I purchased my Inuit 12.5 looking for a small general purpose boat that is easy to throw on my truck and go for a short (3-4 hour) ride. It is equipped with a rudder.
In flatwater and creek running it rewards steep angle paddling with straight tracking and quick acceleration, also having pretty decent glide for such a short boat. It turns on a dime in tight areas. On lakes it cuts through chop with little to no spray. On windy days (over 25mph) the rudder made tracking and wind cocking a non issue. On most trips I have found that edging will adjust tracking enough to make the rudder a luxury and not a necessity.
I was not expecting the amount of primary stability that the Inuit has, making it a good boat for a beginner. Secondary stability is also good, I have not pushed this hard as the water is still a little cold for rolling.
Overall this is a very fun boat that is easy to control, very comfortable, and easy to adjust to multiple paddlers with the velcro side pockets making it easy to add foam to adjust the fit of the seat. I give the Inuit a 9 because in is a good boat over a wide range of conditions. For a day tripper recreational boat it is a 10.I bought a Native Inuit 12.5 in October. It's a new boat for 2010 so I thought I'd add my 2 cents. The Inuit is wider around the cockpit than a lot of the kayaks around 12 feet, and it gets narrow in the ends faster than most boats. The cockpit is big enough it's easy to get in and out. But it doesn't feel like a big barge. I feel this boat has good stability when you are learning, and I haven't outgrown it yet. The Ends get narrow sooner than most kayaks and ride over waves and chop really nice. I don't get any spray in my face and I can edge turn this boat and still feel stable. I think it tracks fine and goes straight when I want it to but also turns faster than the other boats I tried.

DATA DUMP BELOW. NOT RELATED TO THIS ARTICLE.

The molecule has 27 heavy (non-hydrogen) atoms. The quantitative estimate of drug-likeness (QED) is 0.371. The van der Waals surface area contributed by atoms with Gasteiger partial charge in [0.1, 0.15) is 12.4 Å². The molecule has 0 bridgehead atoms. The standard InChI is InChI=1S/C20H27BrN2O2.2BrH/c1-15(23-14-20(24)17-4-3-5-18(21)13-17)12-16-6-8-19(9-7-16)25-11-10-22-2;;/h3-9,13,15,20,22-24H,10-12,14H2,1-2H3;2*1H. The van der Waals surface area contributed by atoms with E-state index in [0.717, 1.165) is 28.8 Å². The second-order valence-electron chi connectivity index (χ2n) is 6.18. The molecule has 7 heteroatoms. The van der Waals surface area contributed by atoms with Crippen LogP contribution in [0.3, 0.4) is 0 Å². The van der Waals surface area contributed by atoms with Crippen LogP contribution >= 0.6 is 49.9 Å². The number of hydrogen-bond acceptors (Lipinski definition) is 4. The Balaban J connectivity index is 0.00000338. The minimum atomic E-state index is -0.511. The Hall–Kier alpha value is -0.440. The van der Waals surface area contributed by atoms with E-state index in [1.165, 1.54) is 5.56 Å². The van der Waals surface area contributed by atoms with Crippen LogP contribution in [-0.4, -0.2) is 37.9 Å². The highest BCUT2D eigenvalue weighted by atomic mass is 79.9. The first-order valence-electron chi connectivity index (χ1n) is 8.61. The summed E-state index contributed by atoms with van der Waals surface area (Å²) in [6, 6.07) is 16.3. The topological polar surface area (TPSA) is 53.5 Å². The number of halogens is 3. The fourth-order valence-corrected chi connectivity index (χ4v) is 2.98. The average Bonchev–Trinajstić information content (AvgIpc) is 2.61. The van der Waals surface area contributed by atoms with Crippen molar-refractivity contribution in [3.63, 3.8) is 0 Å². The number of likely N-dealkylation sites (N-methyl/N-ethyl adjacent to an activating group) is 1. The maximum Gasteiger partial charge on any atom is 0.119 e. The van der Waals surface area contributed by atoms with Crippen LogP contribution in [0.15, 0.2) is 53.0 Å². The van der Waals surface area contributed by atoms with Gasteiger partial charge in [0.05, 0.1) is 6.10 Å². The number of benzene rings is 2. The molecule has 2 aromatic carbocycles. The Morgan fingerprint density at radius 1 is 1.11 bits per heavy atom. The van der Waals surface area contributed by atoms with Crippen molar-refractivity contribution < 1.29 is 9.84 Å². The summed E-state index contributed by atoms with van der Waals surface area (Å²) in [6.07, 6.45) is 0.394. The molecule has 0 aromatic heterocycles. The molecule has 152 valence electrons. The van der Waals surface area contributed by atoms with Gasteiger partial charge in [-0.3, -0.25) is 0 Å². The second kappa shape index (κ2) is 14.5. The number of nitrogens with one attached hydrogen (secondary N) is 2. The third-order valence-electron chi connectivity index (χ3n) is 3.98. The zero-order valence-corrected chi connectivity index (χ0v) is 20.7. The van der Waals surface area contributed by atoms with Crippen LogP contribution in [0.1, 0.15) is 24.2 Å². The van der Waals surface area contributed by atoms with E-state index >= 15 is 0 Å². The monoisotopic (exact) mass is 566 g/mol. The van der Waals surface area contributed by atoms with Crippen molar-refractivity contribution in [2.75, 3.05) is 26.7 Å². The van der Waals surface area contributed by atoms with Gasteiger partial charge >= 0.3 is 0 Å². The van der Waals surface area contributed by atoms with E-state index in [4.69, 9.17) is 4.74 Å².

I chose not to get the one with a rudder, just didn't need it, but I think it would help if you had trouble turning it yourself or paddled in tight corners. It has nice storage areas that are watertight in the bow and the stern and the hatches are really stretchy. Easy to get on and off, even on cold mornings. I haven't gotten any water in them yet, but I was told to always use dry bags just in case.
The Inuit has recessed fittings that you don't knick your hands on and deck perimeter lines and nice grab handles, the T-grip style carrier handles easy for carrying. I learned a lot about deck rigging in my kayak class, you need deck rigging that is strong for hauling the boat up the beach when its loaded and it's good to have if… when you swim… You will have something to grab onto.
I got to try a lot of boats in my lessons and at the pool I thought the Inuit was a little easier to roll than other boats around 12 feet. My instructor helped me with the outfitting and I think this really sets the Inuit apart from other kayaks. The Inuit has padded everything and thigh braces that can adjust. The instructor said the outfitting was all made from recycled materials and not foam. Its blue-ish gray fabric feels good against your skin and is all water proof. It is holding up fine for the first 5 months I've had my boat. My instructor was very patient as we "fine tuned" my thigh braces and added the right shims to the hip pads. We moved the thigh braces back so my thigh and knees would get a better grip in order to roll the boat. Other boats just didn't have as much outfitting or weren't adjustable nor comfortable enough. I felt like the outfitting was a lot like having my ski boots fit. I was either too tight or too loose in other boats I tried.
I felt like I got a custom fit with this boat, that the other boats didn't have. I can tell you having learned recently that the outfitting can make a big difference in how your kayak will perform for you. I think it's helping me progress much faster than if I had boat without the custom adjustments.
I'm enjoying paddling this boat on lakes, some slow moving rivers and have had it in some down winders on some waves. On longer paddling days I can raise the back rest for more support. The Inuit tracks just fine without a rudder, and it feels really playful and responsive in the chop and waves. As my roll gets better I hope to take it on some coastal trips.